Adventure of the Week, Macs Adventure, Walking

Adventure of the Week: Rob Roy Way

21 Feb , 2018  

Scotland is a country that begs to be discovered on foot. Under 2% of Scotland is urban, the rest being a mix of farmland and wild scenery that goes from nice, to spectacular, to ‘oh, I seem to be crying as I am in the most beautiful place I have ever been.’ With this much wilderness, walking through Scotland is the way to go and thankfully the country is well set up for this.  Everyone loves the West Highland Way and for a plethora of good reasons, but this is just the main artery of Scotlands walking splendour.  If you want something quieter, but equally accessible and beautiful, you should check out the Rob Roy Way

Walker on the Rob Roy Way

Typical Scottish Scenery on the Rob Roy Way

In a nutshell

The Rob Roy Way is an atmospheric, history-steeped walk through one of the prettiest parts of Scotland. As you follow in the footsteps of the notorious outlaw Rob Roy, you get a sense of appreciation of his love for the area and his passion for defending his land. As you travel along this glorious 79-mile long distance path, you will be treated to many expansive loch views and exposed to the fantastic landscape of this area.

Distance: The trip is 79 miles, averaging from 10 to 20 miles per day.  We offer a couple of different itineraries on the route, so if you want to take it a little easier, there is that option.

Grade: Easy to Moderate. The route is relatively easy going with not too much up and down. There is one tougher day of 20 miles. However, this is split out on the longer itinerary, so all in, it’s a nice, relaxing trip to take.

scenery on the rob roy way

Scenery with depth.

Where?

The Rob Roy Way starts in Drymen (the first nights stop on the West Highland Way). It then takes you up through the Trossachs, alongside some of Scotland’s classic lochs, with many days on the banks of the majestic Loch Tay. It finishes up winding through some delightful countryside to end up in Pitlochry.

Why Walk Here?

The Rob Roy Way shows a beautiful, peaceful side of Scotland. The walking takes you through dense forest with only the sounds of nature to keep you company. There is something magical about immersing yourself in this deep peace; it lets your thoughts drift away as you focus on nothing but your feet and the glorious scenery all around you.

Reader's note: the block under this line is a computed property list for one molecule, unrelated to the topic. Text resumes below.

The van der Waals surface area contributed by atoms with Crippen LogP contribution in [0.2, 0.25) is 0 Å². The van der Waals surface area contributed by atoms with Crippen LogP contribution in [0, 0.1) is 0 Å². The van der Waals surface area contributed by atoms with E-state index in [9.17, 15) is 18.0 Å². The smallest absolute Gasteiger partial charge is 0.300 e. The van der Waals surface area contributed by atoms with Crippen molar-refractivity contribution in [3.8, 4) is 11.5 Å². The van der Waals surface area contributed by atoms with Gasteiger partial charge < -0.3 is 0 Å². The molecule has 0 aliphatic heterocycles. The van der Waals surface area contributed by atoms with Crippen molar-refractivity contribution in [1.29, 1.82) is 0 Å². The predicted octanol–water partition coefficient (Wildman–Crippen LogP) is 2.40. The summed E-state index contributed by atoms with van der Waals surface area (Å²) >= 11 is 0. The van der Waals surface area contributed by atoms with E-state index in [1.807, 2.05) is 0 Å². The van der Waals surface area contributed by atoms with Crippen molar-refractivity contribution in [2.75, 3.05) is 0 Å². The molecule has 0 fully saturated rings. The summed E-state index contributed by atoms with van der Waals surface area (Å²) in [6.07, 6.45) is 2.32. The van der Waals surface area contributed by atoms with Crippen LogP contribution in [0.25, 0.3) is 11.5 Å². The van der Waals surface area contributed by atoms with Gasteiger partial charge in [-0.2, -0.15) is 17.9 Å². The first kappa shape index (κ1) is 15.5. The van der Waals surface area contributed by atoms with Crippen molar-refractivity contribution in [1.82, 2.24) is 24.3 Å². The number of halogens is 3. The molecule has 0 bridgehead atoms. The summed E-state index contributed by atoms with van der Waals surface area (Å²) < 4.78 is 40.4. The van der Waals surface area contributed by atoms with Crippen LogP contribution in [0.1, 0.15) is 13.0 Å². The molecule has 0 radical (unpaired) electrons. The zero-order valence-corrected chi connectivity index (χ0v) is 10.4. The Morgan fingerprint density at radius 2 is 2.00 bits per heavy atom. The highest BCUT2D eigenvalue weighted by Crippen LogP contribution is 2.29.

The towns and villages on the Rob Roy Way are delightful places to visit. Friendly, hospitable little towns mark your overnight stops, and each has an atmosphere that encourages you to stick around. Aberfoyle has one of the best pubs in Scotland in the Forth Inn, the food and local beer are well worth stopping in for. Killin has a beautiful set of waterfalls, great photo opportunities here. Aberfeldy has Dewars World of Whisky, a great tourist attraction and somewhere to hone your whisky tasing skills, as well as getting an excellent history of the ‘water of life.’

Crannog on Loch Tay

Reconstructed Crannog on the shore of Loch Tay

Then there are the lochs.  Venachar, Lubnaig and of course Tay.  Loch Tay is one of the mightiest lochs in Scotland, and you will spend a couple of days around it.  The loch is framed by stunning mountain scenery and is dotted with around 20 ancient Crannogs. These were ancient dwellings, and there is a restored version of one of these Crannogs at the Scottish Crannog Centre near the head of the loch at Kenmore.

Falls of Dochart, Killin

The Falls of Dochart in Killin

Planning and preparation

Getting to and from the Rob Roy Way is pretty straightforward. Drymen is serviced by local buses from Glasgow, and a taxi transfer is only around 30 mins.  Pitlochry is connected to one of the main routes through Scotland, so you can quickly jump on a train or bus back to Glasgow or Edinburgh.

We have specialists who love the Rob Roy Way and know this trip inside out, so don’t hesitate to get in touch with them with any questions you may have by emailing at [email protected]

,

Ewan By
A member of Macs Adventure's amazing marketing team, my passion in life is Snowboarding (apart from my family of course, should they happen to read this!) and have taken up mountain biking to fill the seasonal gap and keep me fit enough to spend as much time on the slopes as I can, come winter.